Full of darkness and danger they were,
and sometimes you didn't want to know the end.
Because how could the end be happy.
How could the world go back to the way it was when so much bad happened.
But in the end, it's only a passing thing, this shadow.
Even darkness must pass.A new day will come.
And when the sun shines it will shine out the clearer.
In 2006, Stephen Harper said "You won't recognize Canada when I'm through with it." After ten years as Prime Minister, this is arguably true - much that once was was lost.
We have a new Prime Minister now - one who speaks about a new dawn and sunny ways.
Some stories that have hit the news since Justin Trudeau was sworn in:
The Liberal government is reinstating the mandatory long-form census that was scrapped by the Conservatives five years ago.
"Regardless of the committees you're on, the roles you have, regardless of party demands ... regardless of everything else we do, your one job that you cannot ever forget is to be a strong voice in service of the people who sent you here."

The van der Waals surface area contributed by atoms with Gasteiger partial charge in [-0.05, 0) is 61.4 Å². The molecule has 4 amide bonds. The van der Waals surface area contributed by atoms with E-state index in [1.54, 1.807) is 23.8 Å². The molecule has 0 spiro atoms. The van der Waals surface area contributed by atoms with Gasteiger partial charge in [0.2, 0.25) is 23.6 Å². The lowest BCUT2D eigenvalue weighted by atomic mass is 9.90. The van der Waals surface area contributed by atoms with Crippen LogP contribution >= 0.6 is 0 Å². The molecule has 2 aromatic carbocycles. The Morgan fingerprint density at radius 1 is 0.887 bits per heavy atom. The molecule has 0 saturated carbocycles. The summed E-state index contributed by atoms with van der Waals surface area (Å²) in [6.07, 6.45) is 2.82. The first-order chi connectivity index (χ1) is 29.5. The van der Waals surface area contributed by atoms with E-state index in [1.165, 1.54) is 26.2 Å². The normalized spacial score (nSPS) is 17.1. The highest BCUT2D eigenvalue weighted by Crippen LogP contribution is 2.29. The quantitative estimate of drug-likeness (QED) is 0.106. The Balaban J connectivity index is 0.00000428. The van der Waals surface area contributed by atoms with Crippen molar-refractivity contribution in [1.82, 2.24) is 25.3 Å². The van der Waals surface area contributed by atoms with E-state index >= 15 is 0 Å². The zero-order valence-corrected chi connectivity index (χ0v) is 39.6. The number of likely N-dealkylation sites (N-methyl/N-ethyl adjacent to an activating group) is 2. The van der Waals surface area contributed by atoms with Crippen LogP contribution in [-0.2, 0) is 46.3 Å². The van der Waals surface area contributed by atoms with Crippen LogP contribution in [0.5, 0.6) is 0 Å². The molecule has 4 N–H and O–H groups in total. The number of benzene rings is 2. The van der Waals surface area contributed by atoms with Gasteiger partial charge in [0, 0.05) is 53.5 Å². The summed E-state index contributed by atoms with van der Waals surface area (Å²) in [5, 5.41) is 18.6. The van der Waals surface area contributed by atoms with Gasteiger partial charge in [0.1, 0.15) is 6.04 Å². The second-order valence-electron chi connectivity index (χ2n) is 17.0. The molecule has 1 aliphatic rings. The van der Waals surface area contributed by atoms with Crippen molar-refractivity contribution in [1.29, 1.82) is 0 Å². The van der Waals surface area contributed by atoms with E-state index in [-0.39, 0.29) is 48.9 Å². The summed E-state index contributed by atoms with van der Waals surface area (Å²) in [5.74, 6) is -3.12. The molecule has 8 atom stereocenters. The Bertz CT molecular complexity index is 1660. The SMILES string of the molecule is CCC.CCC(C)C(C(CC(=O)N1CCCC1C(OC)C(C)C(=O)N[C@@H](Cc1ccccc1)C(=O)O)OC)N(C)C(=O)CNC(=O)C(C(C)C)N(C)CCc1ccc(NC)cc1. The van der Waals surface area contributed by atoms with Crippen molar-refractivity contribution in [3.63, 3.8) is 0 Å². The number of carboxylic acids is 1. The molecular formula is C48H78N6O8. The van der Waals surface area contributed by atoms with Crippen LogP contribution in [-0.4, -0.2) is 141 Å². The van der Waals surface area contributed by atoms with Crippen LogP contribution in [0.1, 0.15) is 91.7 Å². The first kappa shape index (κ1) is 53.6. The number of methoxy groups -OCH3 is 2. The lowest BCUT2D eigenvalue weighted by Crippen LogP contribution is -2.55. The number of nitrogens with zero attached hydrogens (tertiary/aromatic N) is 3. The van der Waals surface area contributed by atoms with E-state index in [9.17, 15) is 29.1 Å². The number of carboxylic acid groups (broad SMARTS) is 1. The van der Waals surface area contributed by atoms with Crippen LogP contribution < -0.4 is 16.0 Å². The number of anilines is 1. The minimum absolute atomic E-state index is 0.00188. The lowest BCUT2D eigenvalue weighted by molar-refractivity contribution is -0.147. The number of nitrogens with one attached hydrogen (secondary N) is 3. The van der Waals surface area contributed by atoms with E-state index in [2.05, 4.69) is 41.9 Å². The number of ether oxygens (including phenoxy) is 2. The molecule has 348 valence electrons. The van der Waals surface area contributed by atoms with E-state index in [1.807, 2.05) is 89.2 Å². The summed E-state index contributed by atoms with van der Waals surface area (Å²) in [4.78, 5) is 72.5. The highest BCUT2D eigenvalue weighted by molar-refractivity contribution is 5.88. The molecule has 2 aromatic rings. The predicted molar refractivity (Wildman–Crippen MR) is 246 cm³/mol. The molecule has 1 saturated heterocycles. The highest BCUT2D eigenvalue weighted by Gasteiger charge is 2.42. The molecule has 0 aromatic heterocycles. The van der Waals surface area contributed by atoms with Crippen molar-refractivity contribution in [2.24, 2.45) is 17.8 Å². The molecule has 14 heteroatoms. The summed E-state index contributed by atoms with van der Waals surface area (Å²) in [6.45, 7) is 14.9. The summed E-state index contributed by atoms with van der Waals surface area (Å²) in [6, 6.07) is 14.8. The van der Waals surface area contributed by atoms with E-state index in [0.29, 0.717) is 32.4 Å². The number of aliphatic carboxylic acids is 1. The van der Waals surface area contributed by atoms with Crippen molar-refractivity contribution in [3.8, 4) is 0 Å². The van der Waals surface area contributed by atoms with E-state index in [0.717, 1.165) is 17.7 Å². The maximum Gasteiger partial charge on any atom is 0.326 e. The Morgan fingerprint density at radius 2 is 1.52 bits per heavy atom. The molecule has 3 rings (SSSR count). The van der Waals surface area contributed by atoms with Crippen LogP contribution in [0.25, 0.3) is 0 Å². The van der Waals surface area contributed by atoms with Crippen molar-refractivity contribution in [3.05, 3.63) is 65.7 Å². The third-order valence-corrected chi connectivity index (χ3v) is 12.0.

"This is going to be a period of slight adjustment for a number of people in the political world in Canada," he said, "because government by cabinet is back."
"I expect that you will be engaged energetically in public diplomacy with other diplomats, host government officials, civil society, and the media — in all manner of ways — through direct contact, the media, and social media," he writes.
Two days, folks. All that in two days.
Of course, Team Trudeau has the better part of four years to unravel Stephen Harper's efforts to remake Canada to fit his ideological perspective, plus bring in some of their own initiatives.
They are seriously hitting the ground running. Can this monentum be sustained? What bumps and unexpected challenges will get in their way? How committed can Team Trudeau be to sunny ways when the opposition starts raining on their parade?
We'll see what we see, but if the present is any indication, it isn't going to take all that long to undue Stephen Harper's reformed Canada.
That's got to sting a little bit.
For Stephen Harper, there was much to watch and wonder how things might have turned out had he been less aristocratic, acerbic and antagonistic.
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